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By Brad Carlson
Recurring powdery mildew appeared early; CLS has been intensifying in recent years.
Powdery mildew and Cercospora Leaf Spot have been found in some southern and eastern Idaho sugar beet fields. Capital Press File
The Pacific Northwest Pest Alert Network in late June notified sugar beet growers in southwest Idaho and eastern Oregon about powdery mildew, Cercospora Leaf Spot and the looper insect.Capital Press
The advisories did not worry Wendell Robinson, agricultural manager for grower-owned cooperative Amalgamated Sugar’s western region.
“At this point, everything is manageable and treatable,” he said.
Robinson said beet fields should remain healthy overall if growers stay aware of pest and disease threats, and know how to treat them.
A crop consultant with J.R. Simplot Co. found powdery mildew in fields near Adrian, Ore., and Parma, Idaho, a June 23 alert said. Staff with Amalgamated Sugar confirmed the finding.
The alert said several fungicides are available to treat powdery mildew, and that applications should be repeated every two to three weeks depending on the disease pressure and chemistry used. A network publication said the fungus — whose spores can blow in from plants that carried over from winter, including previously infected seed beets — causes small white patches on both leaf surfaces. Widespread in several Western states for more than 40 years, it is often treated with sulfur dust.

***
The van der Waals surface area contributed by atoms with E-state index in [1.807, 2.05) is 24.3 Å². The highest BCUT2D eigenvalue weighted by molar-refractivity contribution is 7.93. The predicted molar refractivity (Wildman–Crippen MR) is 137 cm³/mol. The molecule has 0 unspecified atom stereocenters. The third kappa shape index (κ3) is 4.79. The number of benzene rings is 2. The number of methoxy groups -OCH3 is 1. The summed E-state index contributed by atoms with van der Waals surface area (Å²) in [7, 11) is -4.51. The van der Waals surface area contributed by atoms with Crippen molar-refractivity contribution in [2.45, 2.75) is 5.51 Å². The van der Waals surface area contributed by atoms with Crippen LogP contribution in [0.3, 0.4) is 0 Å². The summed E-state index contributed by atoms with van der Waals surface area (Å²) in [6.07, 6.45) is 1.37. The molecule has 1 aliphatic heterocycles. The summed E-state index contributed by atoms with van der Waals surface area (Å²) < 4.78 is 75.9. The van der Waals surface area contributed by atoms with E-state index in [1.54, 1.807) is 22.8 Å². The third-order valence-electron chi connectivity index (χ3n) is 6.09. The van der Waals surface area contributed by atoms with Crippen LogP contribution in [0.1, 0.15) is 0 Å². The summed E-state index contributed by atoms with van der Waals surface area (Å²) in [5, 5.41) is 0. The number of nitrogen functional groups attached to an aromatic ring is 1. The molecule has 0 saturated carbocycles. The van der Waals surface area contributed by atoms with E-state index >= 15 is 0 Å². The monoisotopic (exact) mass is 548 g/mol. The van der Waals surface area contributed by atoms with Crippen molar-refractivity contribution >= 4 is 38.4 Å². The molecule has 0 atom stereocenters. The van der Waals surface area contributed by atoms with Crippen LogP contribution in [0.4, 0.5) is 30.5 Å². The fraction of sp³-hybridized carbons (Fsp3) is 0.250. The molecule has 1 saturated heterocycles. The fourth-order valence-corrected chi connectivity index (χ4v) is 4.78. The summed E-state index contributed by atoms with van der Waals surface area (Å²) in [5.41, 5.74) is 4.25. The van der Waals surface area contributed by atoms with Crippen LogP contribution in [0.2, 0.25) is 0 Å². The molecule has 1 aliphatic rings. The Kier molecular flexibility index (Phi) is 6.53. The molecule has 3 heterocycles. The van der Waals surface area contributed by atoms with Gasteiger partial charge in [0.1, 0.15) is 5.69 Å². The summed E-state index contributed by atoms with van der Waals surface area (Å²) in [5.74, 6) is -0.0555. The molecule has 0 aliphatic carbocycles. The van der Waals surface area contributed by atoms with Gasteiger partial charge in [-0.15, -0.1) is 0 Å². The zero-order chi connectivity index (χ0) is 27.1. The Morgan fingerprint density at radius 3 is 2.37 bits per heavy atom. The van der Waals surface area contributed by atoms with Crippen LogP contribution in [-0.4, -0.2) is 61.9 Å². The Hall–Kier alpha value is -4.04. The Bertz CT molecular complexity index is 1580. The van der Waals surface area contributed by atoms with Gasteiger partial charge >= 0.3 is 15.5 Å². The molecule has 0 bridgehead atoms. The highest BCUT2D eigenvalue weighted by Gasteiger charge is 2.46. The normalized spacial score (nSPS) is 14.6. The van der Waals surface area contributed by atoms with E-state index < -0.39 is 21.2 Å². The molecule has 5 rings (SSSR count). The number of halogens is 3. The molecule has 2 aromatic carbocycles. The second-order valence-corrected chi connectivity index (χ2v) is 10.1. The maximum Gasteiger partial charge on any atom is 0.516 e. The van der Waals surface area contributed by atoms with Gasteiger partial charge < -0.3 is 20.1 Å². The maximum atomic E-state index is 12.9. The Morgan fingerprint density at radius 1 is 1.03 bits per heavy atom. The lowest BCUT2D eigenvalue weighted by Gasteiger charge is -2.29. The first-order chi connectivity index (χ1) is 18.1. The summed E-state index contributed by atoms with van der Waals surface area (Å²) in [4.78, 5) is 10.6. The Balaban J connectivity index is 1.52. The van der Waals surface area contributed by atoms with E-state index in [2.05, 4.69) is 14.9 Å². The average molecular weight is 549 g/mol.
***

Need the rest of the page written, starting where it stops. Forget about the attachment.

Powdery mildew is “more or less a recurring problem we are having in the Treasure Valley” of southwestern Idaho and eastern Oregon, said Amalgamated Sugar Plant Health Manager Oliver Neher.
“Most of the time we see it in early July and it moves from west to east, he said. “We are seeing it this year a little bit early.”
Neher does not expect powdery mildew to be more of a problem than usual. Timely application of fungicide makes it fairly easy to control, he said.
The network on June 25 advised beet growers to start scouting for CLS as temperatures rise, beet field rows start closing and irrigation stays intense. Favorable conditions for the fungus that causes CLS materialize when average nighttime temperatures exceed 60 degrees and humidity is 90 percent or higher for at least five hours, the alert said.
An increase in fungicide resistance makes proper chemistry rotation important in treating for CLS, the alert said. It recommended consulting with Amalgamated field staff.
Sugar beet growers can control CLS by applying fungicide in a timely manner and by not over-watering crops, Robinson said.
CLS was not a major problem in southern Idaho and eastern Oregon until four to five years ago, Neher said.
“We saw a shift in temperatures and irrigation methods,” he said. As more irrigators used sprinkler pivots and hand lines, the moisture part of the equation became more favorable for the fungus that causes CLS, he said.
Last year saw many very overcast days with high relative humidity. “We even saw CLS in furrow-irrigated fields, where it is not so common,” Neher said.
If this year’s wildfire season is active, smoke conditions could increase relative humidity and in turn keep conditions favorable for CLS as leaves stay moist longer, he said.
Also June 25, the network said Amalgamated Sugar reported that loopers, which are minor leaf-feeding pests controllable with biological or chemical means, were found in fields in the Caldwell, Idaho, area.
Robinson said the small, worm-like loopers often are controlled by applying an insecticide in conjunction with a fungicide.
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June 27, 2018 at 01:33PM